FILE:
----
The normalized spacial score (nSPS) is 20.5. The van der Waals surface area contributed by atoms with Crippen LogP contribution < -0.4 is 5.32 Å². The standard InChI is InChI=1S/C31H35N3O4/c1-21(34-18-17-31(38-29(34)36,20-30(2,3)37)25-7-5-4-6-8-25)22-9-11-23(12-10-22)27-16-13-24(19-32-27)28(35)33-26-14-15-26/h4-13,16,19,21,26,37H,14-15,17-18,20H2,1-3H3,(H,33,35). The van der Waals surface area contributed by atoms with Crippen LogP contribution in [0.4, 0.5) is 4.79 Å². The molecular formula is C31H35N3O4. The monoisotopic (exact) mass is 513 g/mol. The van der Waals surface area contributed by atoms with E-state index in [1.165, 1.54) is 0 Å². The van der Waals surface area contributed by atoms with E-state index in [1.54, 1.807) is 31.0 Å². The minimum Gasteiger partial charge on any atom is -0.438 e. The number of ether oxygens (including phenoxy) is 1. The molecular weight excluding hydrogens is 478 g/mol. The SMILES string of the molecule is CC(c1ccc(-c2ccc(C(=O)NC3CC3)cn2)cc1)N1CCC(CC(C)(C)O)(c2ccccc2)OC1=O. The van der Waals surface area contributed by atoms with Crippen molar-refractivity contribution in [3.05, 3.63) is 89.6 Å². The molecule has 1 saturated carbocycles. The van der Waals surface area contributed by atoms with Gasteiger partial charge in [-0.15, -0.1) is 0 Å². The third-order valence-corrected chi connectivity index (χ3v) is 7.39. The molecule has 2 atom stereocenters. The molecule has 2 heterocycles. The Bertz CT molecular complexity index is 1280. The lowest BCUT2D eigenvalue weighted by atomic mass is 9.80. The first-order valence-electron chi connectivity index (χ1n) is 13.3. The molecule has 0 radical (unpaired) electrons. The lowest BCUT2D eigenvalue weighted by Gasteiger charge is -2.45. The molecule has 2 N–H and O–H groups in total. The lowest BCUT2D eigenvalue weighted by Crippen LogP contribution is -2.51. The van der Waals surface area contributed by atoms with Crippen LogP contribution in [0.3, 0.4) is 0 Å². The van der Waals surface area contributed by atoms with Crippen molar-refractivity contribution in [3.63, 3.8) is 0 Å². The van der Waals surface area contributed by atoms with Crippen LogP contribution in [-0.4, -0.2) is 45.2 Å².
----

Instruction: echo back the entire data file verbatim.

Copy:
The normalized spacial score (nSPS) is 20.5. The van der Waals surface area contributed by atoms with Crippen LogP contribution < -0.4 is 5.32 Å². The standard InChI is InChI=1S/C31H35N3O4/c1-21(34-18-17-31(38-29(34)36,20-30(2,3)37)25-7-5-4-6-8-25)22-9-11-23(12-10-22)27-16-13-24(19-32-27)28(35)33-26-14-15-26/h4-13,16,19,21,26,37H,14-15,17-18,20H2,1-3H3,(H,33,35). The van der Waals surface area contributed by atoms with Crippen LogP contribution in [0.4, 0.5) is 4.79 Å². The molecular formula is C31H35N3O4. The monoisotopic (exact) mass is 513 g/mol. The van der Waals surface area contributed by atoms with E-state index in [1.165, 1.54) is 0 Å². The van der Waals surface area contributed by atoms with E-state index in [1.54, 1.807) is 31.0 Å². The minimum Gasteiger partial charge on any atom is -0.438 e. The number of ether oxygens (including phenoxy) is 1. The molecular weight excluding hydrogens is 478 g/mol. The SMILES string of the molecule is CC(c1ccc(-c2ccc(C(=O)NC3CC3)cn2)cc1)N1CCC(CC(C)(C)O)(c2ccccc2)OC1=O. The van der Waals surface area contributed by atoms with Crippen molar-refractivity contribution in [3.05, 3.63) is 89.6 Å². The molecule has 1 saturated carbocycles. The van der Waals surface area contributed by atoms with Gasteiger partial charge in [-0.15, -0.1) is 0 Å². The third-order valence-corrected chi connectivity index (χ3v) is 7.39. The molecule has 2 atom stereocenters. The molecule has 2 heterocycles. The Bertz CT molecular complexity index is 1280. The lowest BCUT2D eigenvalue weighted by atomic mass is 9.80. The first-order valence-electron chi connectivity index (χ1n) is 13.3. The molecule has 0 radical (unpaired) electrons. The lowest BCUT2D eigenvalue weighted by Gasteiger charge is -2.45. The molecule has 2 N–H and O–H groups in total. The lowest BCUT2D eigenvalue weighted by Crippen LogP contribution is -2.51. The van der Waals surface area contributed by atoms with Crippen LogP contribution in [0.3, 0.4) is 0 Å². The van der Waals surface area contributed by atoms with Crippen molar-refractivity contribution in [3.63, 3.8) is 0 Å². The van der Waals surface area contributed by atoms with Crippen LogP contribution in [-0.4, -0.2) is 45.2 Å².